painted hill

Badlands produce colorful heaps and mounds called painted hills in central Oregon. Striped horizontally in soft, interbled hues of red, green, and pale gold, with punctuations of black manganese, the Oregon Painted Hills embody volcanic ash worked by plants, animals, and groundwater into ancient soils, now compacted into claystone layers. At present a region of semiarid steppe, this “geological library of antiquated earth,” in the phrase of geologist Ellen Morris Bishop, records more than thirty million years of climatic and biotic regimes ranging from subtropical swamp through temperate oak savanna. Except for brief skullcaps of bunchgrass, little vegetation can root in the dense weathered clay of the Painted Hills. Their life is in their colors, which can shift subtly before one’s eyes as the clay takes on the moisture of rain and lets it go. The Painted Desert of Arizona contains similar formations, called pintadas by early Spanish Americans, and by the Navajo, “land of the sleeping rainbow.”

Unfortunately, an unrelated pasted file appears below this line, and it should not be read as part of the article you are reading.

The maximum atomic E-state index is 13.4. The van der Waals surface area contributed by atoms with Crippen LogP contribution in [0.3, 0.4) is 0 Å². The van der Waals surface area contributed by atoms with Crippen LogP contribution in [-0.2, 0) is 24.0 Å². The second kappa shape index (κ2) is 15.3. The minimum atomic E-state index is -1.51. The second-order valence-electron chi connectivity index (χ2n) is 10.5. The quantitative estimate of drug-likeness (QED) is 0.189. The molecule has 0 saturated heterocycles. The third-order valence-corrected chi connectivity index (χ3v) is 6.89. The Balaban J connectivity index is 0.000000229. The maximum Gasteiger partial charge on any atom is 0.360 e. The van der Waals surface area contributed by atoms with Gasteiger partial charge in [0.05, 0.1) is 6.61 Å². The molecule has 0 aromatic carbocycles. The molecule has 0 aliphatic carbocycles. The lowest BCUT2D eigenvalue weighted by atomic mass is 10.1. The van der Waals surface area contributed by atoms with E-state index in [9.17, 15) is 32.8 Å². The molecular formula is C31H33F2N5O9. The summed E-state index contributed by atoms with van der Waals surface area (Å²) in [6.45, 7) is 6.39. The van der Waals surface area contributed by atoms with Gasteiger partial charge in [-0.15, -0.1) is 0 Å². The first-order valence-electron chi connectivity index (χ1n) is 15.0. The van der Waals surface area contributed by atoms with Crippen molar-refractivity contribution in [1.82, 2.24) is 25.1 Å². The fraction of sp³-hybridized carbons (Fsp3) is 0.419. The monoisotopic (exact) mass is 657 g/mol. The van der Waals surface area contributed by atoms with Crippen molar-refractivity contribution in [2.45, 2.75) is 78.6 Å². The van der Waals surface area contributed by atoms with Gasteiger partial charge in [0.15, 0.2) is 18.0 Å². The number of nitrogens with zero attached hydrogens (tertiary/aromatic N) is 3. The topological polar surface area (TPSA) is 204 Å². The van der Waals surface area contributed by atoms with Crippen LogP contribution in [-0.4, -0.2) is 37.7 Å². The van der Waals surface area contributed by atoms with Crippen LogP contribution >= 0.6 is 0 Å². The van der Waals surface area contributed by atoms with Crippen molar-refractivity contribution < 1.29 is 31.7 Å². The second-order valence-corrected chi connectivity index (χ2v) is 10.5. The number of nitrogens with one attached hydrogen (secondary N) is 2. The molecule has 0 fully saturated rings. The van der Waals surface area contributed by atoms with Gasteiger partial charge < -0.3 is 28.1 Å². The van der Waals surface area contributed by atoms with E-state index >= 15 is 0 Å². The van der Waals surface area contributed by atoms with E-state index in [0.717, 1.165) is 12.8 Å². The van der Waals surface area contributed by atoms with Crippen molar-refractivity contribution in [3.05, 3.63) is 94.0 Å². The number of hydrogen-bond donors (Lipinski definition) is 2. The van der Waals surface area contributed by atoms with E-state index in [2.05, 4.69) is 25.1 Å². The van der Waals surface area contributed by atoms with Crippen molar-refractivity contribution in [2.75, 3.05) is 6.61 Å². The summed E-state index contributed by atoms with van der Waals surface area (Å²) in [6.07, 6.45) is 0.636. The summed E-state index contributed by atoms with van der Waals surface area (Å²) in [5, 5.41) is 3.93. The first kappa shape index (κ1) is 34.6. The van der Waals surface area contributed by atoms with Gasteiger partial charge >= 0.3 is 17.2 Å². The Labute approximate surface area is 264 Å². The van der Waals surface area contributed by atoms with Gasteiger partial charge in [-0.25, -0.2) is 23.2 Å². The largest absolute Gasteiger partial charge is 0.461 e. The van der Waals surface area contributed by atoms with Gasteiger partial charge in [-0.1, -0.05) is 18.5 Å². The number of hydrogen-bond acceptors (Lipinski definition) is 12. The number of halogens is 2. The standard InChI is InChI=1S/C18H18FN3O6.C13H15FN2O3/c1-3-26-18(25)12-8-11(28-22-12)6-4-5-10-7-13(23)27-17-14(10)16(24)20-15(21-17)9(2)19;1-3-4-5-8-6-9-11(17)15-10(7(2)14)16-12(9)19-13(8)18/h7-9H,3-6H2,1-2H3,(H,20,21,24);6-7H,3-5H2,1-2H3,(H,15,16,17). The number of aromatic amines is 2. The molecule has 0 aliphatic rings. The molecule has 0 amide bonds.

John Daniel